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Battling the blogs

What to do if you come under a Web attack


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The proliferation of blogs has taken the art of criticism to a different level. Here are some things you can do if you or your business is subject to a blog attack.

Editor’s note: Last month we ran an article by Julie Bennett on how attacks from the blogoshere can impact franchises. Dealing with blog attacks can be tricky. If you handle them badly, the attacks can escalate and draw even more attention to the perceived problem. If you’re not careful, the negative comments will be the first thing prospective franchisees read about you when they do a Google search. Here’s some blog-prevention advice from franchise experts:

Watch and measure the blog before doing anything, advises public relations maven Rhonda Sanderson of Sanderson & Associates in Chicago. Is it one comment or a series? Often when one franchisee or prospective franchisee posts something negative, another franchisee will jump in and post something in your defense, she says.

Other suggestions include:

Avoid artifice. The 54 million Americans who read blogs frequently are pretty savvy and will know immediately if a franchisor tries to counter negative blogs with extremely positive comments created by headquarters and posted to look like they came from satisfied franchisees.

Avoid intimidation. Attempts to squelch negative comments can shine a spotlight on the issue.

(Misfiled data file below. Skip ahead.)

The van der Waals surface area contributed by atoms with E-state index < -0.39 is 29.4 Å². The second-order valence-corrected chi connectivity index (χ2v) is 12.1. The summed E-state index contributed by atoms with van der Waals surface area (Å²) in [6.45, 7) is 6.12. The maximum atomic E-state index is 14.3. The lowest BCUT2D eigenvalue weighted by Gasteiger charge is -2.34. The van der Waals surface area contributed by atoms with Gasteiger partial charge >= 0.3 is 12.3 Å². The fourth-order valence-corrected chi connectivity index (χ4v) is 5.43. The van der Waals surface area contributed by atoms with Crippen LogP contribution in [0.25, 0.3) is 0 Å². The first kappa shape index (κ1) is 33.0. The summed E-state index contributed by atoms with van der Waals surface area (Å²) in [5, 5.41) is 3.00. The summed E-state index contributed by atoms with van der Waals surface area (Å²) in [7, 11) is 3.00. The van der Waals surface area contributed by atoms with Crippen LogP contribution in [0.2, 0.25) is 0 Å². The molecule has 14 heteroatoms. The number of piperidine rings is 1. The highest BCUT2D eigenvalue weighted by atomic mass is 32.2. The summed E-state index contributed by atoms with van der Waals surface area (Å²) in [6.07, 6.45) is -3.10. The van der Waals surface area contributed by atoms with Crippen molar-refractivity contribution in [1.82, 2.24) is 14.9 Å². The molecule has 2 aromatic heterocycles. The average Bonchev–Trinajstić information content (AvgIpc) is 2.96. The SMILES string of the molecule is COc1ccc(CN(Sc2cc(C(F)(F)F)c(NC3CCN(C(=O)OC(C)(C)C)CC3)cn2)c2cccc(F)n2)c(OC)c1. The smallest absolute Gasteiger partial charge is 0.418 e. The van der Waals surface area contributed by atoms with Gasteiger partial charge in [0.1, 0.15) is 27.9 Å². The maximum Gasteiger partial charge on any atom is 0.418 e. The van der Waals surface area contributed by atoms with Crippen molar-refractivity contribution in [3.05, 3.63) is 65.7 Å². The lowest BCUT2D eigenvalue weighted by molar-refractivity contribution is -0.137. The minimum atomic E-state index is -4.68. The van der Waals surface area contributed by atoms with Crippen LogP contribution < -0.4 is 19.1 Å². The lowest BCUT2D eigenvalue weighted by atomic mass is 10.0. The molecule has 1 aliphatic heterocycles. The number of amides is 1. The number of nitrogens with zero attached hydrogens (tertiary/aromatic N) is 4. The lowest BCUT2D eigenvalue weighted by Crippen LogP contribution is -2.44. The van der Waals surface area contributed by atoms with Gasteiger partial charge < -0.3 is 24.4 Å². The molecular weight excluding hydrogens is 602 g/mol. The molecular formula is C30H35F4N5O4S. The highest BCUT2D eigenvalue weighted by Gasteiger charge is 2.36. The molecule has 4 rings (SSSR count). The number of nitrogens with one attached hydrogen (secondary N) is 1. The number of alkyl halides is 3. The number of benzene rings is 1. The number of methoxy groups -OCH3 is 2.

If the online comments continue, Sanderson advises franchisors to address the issue on the blog sites themselves in an unemotional, non-combative way. “You don’t want to make this into a war of words,” she said.

Admit your mistakes. No one expects you to be perfect. But prospective franchisees do want to affiliate with a franchisor who’s responsive and willing to make improvements, according to Sean Kelly of www.franchisepicks.com.

Offer to meet with your detractors to discuss their issues in person. If they refuse to meet and if the negative comments escalate, retain professional advisors, like a PR consultant and an attorney familiar with Internet law, advises New York-based franchise attorney and frequent blogger Paul Steinberg. If you elect to continue an online dialogue with your detractors, the professionals can help script your comments, but the comments themselves should always be posted by a franchise executive, he says.

Keep your employees out of the fray. Comments from well-meaning staff often backfire during an online dialogue.

Anticipate that anything you write will appear on the Internet. If you reach a point where there’s no recourse but legal intervention, ask your attorney to telephone the offending bloggers to warn about a possible lawsuit instead of writing to them.

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